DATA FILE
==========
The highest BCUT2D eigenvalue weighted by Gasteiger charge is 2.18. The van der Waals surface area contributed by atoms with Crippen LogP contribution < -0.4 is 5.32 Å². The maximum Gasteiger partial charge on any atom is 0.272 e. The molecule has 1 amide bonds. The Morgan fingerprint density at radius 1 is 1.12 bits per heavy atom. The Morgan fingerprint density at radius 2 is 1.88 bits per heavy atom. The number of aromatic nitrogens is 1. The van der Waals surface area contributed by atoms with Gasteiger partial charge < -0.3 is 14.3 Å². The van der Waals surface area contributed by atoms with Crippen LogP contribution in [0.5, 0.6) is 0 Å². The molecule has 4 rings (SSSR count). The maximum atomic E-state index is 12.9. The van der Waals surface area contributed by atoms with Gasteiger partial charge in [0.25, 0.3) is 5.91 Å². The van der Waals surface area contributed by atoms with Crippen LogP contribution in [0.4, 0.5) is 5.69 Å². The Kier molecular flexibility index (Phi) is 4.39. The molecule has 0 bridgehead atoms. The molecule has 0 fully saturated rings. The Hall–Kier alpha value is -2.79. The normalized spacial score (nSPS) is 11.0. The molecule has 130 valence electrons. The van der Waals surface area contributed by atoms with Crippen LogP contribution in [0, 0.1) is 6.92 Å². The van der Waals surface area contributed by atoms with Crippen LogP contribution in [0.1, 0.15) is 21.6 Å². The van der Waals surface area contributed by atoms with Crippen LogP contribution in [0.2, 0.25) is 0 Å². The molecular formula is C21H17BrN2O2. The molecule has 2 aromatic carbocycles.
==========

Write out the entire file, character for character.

The highest BCUT2D eigenvalue weighted by Gasteiger charge is 2.18. The van der Waals surface area contributed by atoms with Crippen LogP contribution < -0.4 is 5.32 Å². The maximum Gasteiger partial charge on any atom is 0.272 e. The molecule has 1 amide bonds. The Morgan fingerprint density at radius 1 is 1.12 bits per heavy atom. The Morgan fingerprint density at radius 2 is 1.88 bits per heavy atom. The number of aromatic nitrogens is 1. The van der Waals surface area contributed by atoms with Gasteiger partial charge < -0.3 is 14.3 Å². The van der Waals surface area contributed by atoms with Crippen LogP contribution in [0.5, 0.6) is 0 Å². The molecule has 4 rings (SSSR count). The maximum atomic E-state index is 12.9. The van der Waals surface area contributed by atoms with Gasteiger partial charge in [0.25, 0.3) is 5.91 Å². The van der Waals surface area contributed by atoms with Crippen LogP contribution in [0.4, 0.5) is 5.69 Å². The Kier molecular flexibility index (Phi) is 4.39. The molecule has 0 bridgehead atoms. The molecule has 0 fully saturated rings. The Hall–Kier alpha value is -2.79. The normalized spacial score (nSPS) is 11.0. The molecule has 130 valence electrons. The van der Waals surface area contributed by atoms with Crippen LogP contribution in [0, 0.1) is 6.92 Å². The van der Waals surface area contributed by atoms with Crippen LogP contribution in [0.1, 0.15) is 21.6 Å². The van der Waals surface area contributed by atoms with Crippen LogP contribution in [0.2, 0.25) is 0 Å². The molecular formula is C21H17BrN2O2. The molecule has 2 aromatic carbocycles.